When I first read the title of this book, I was expecting stories or facts that are related to angels, which I understand only comes up later in the book. Only by reading the wonderfully written opening chapter, I was already convinced that this book is not that simple. In fact, I have found out from a book review that this book that it is "a living fossil: a serious, enjoyable, multi-layered novel of ideas". .
Jill Paton-Walsh starts her chapter by introducing the Nevados, ice shepherds working in austere condition and cold weather. She creates the image and atmosphere of the mountains very clearly for the reader. She sets a gloomy atmosphere, surrounded with a "scarf of cloud", far away from civilization, an atmosphere which created uneasiness. The vegetation of lichens and tiny plants on the mountains are described as "scrubby". She also writes the "tiny plants shrinking"; a clever use of personification indicating the weather is so cold that even plants don't like to grow in such harsh conditions. The phrase "skeletal branches" emphasize the fact that all trees had bare branches because the weather was too cold. Paton-Walsh painted a bare, scrubby atmosphere, which makes a good setting for the drama that will follow.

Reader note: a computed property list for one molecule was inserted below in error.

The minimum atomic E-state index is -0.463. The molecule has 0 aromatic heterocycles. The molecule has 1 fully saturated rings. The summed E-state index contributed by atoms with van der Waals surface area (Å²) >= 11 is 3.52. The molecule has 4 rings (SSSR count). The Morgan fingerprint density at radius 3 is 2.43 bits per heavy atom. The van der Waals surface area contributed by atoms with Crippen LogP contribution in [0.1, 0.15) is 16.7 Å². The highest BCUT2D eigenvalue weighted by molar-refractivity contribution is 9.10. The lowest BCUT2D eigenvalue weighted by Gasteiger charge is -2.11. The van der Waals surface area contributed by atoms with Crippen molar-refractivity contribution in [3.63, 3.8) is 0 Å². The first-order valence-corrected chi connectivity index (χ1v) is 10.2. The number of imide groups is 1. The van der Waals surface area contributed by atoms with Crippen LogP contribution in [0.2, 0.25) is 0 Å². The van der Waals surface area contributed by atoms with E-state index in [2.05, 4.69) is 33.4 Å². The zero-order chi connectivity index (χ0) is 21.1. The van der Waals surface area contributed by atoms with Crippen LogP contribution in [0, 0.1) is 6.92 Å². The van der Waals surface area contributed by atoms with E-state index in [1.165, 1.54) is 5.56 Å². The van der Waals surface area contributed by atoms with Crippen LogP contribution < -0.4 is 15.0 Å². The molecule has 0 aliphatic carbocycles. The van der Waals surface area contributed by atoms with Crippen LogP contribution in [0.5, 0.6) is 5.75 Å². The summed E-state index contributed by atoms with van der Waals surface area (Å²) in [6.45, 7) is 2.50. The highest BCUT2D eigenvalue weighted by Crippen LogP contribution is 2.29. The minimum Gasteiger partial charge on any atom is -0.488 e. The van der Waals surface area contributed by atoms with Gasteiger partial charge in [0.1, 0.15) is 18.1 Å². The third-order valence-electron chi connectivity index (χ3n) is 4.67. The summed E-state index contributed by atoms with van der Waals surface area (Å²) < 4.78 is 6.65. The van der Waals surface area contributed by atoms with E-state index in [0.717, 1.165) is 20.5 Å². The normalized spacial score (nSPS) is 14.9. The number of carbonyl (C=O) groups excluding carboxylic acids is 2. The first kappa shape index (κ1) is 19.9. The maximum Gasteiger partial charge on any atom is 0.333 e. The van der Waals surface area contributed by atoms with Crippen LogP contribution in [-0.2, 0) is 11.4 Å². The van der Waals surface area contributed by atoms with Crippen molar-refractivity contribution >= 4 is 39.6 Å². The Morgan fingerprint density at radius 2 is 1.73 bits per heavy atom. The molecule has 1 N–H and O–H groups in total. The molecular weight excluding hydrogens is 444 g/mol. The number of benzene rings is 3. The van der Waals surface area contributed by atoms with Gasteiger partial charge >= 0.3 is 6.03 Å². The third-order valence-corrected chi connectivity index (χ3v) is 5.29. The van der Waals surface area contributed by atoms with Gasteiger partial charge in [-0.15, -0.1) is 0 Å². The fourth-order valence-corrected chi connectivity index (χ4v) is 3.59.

As the reader proceeds, Jill Paton-Walsh brings in a new element in the chapter. First, she sets the scene once again, by writing "the snow had engulfed their workplace", which once again describes that the Nevados will have to struggle against the elements, including the "biting cold" weather. In addition, the word "engulf" creates discomfort. In contrast, we see the Nevados warming up as they dance and sing on the treading platform when they begin to work. We read about the copper brazier and the animal warmth helped "soften the bitter cold" and "happiness to animal and man alike". While the Nevados are dancing happily, an interruption occurs. Something mysterious is brought into the scene, when they hear a cry of a young man.